2. When free shipping is not a viable option, flat-fee or other predictable methods to apply shipping costs tend to be successful. Getting sticker-shock at the end of the check-out process is likely to increase the abandoned cart rate and limit future visits.  People view shipping as an added cost and tend to be much less receptive to it than if the base product costs more.  Note that the consumer should not be financially burdened based on their proximity to your DC, although your cost may be higher due to the distance.

3. Improving packaging to reduce package sizes:

a. The unboxing experience replaces the in-store experience for many consumers, so it should be reflective of the brand, as long as it’s not cost-prohibitive.

b.  Polybags, paks, and envelopes may be viable options, as it reduces the dimensional weight.

c. If boxes are necessary, can some be eliminated or can custom boxes for common shipment types be considered?

4. For multi-location brick and mortar companies, the ship from store model can provide faster delivery times at lower shipping costs. There can be implementation and system challenges, such as, creating space in already cramped backrooms, training employees on shipping methods, carrying packaging supplies in-store locations, etc., but these challenges can be offset by utilizing regional or local carriers for the deliveries, which provide same-day or next-day deliveries at lower costs.  BOPIS and curbside delivery are services that complement these solutions.

5. Assess the various delivery options and carriers. UPS and FedEx offer premium services that may not be necessary, depending on geography and the package characteristics.  In other cases, more affordable USPS-integrated services can be utilized.  Also consider offering next-day, 2-day, and 3-day options at a premium cost.  There are consumers that are not looking for the cheapest alternative, but rather faster delivery options.

6. Consider options that enhance the purchasing process. This may include a loyalty program with rewards based on a number of purchases or money spent, giveaways, and other alternatives.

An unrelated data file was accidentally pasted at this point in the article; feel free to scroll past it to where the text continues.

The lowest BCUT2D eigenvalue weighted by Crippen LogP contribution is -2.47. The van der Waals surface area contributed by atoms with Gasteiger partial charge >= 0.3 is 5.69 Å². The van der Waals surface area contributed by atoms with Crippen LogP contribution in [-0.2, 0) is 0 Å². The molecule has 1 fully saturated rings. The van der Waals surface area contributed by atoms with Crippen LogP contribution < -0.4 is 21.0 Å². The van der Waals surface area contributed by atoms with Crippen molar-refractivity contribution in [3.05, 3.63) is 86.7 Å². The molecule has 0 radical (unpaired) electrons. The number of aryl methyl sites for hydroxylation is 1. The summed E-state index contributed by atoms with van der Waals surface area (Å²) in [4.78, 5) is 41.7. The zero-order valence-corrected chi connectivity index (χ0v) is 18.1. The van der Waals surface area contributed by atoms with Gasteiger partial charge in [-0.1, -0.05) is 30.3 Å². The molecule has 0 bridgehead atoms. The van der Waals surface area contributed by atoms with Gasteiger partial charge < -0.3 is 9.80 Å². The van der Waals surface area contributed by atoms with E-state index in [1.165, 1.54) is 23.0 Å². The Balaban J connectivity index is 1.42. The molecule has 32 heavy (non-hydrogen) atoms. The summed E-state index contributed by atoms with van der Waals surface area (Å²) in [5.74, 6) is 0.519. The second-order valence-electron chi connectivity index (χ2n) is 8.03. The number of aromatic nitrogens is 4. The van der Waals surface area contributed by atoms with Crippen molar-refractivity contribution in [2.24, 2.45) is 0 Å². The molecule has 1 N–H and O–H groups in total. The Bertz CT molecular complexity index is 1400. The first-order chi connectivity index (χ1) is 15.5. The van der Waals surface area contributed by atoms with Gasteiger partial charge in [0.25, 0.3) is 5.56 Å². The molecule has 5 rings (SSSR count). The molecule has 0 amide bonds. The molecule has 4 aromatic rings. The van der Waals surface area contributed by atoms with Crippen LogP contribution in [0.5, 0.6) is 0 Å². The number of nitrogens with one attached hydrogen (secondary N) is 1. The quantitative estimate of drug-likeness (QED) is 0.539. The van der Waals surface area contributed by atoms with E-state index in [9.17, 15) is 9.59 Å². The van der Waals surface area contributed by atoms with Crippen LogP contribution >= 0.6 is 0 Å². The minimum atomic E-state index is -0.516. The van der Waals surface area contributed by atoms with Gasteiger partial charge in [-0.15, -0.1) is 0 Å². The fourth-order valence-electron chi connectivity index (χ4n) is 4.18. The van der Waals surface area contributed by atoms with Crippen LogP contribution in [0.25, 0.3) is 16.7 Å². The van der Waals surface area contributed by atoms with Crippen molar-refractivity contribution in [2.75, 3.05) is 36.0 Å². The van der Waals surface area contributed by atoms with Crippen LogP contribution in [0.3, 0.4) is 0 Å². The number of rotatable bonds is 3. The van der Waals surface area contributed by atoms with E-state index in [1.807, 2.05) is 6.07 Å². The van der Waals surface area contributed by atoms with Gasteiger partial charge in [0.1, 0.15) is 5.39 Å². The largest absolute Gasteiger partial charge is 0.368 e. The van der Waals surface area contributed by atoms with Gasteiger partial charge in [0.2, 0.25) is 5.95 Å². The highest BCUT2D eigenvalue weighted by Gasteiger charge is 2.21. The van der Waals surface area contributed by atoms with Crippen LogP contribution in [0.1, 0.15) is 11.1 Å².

There is not a one-size-fits-all solution to meet the expectations of the online consumer.  The environment is fluid and it’s important to have options available while being able to adapt to the changing environment.  Amazon, Target, Walmart, and others are already servicing clients with same-day delivery and convenient pick-up options while improving the supply chain to offer more SKUs in a timely manner.  These solutions are free or come at a low cost.

The average consumers’ online shopping habit jumped approximately 5 years ahead, due to restrictions associated with COVID-19.  The consumer is becoming accustomed to receiving packages from someone in a private vehicle, just as they have been from someone in a brown truck.  It is more critical than ever to identify how one can maintain a competitive advantage, based on service, cost, and time.

Thomas Andersen is a Partner and Executive Vice President for LJM Group, working closely with clients to manage parcel cost optimization initiatives. LJM Group has been helping shippers save time and improve profitability with expert FedEx, UPS & DHL Express parcel contract analysis & rate negotiations, parcel invoice auditing, data & analytics, as well as shipping consulting services focused on cost management since 1998. Please visit our website at www.myLJM.com. To speak with Thomas, please call 631.844.9500 or email tandersen@myljm.com.